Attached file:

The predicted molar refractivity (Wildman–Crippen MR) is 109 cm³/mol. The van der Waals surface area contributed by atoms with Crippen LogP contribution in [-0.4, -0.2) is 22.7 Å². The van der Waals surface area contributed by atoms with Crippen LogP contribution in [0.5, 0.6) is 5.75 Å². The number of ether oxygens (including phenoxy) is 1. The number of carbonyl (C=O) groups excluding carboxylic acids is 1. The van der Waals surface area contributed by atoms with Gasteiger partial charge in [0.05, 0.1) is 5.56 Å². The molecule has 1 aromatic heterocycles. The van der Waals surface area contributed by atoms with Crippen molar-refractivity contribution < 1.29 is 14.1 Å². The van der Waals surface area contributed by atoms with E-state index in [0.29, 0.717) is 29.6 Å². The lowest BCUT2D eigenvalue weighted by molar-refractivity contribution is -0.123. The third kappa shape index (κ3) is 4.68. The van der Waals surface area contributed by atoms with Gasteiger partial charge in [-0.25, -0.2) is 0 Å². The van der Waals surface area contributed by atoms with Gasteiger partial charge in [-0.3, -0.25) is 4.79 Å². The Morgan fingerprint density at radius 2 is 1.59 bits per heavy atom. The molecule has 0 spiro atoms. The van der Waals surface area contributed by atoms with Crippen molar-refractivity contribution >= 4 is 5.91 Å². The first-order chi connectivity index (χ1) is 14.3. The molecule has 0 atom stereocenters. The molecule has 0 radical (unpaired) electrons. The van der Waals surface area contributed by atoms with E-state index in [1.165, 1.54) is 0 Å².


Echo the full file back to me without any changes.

The predicted molar refractivity (Wildman–Crippen MR) is 109 cm³/mol. The van der Waals surface area contributed by atoms with Crippen LogP contribution in [-0.4, -0.2) is 22.7 Å². The van der Waals surface area contributed by atoms with Crippen LogP contribution in [0.5, 0.6) is 5.75 Å². The number of ether oxygens (including phenoxy) is 1. The number of carbonyl (C=O) groups excluding carboxylic acids is 1. The van der Waals surface area contributed by atoms with Gasteiger partial charge in [0.05, 0.1) is 5.56 Å². The molecule has 1 aromatic heterocycles. The van der Waals surface area contributed by atoms with Crippen molar-refractivity contribution < 1.29 is 14.1 Å². The van der Waals surface area contributed by atoms with E-state index in [0.29, 0.717) is 29.6 Å². The lowest BCUT2D eigenvalue weighted by molar-refractivity contribution is -0.123. The third kappa shape index (κ3) is 4.68. The van der Waals surface area contributed by atoms with Gasteiger partial charge in [-0.25, -0.2) is 0 Å². The van der Waals surface area contributed by atoms with Gasteiger partial charge in [-0.3, -0.25) is 4.79 Å². The Morgan fingerprint density at radius 2 is 1.59 bits per heavy atom. The molecule has 0 spiro atoms. The van der Waals surface area contributed by atoms with Crippen molar-refractivity contribution >= 4 is 5.91 Å². The first-order chi connectivity index (χ1) is 14.3. The molecule has 0 atom stereocenters. The molecule has 0 radical (unpaired) electrons. The van der Waals surface area contributed by atoms with E-state index in [1.165, 1.54) is 0 Å².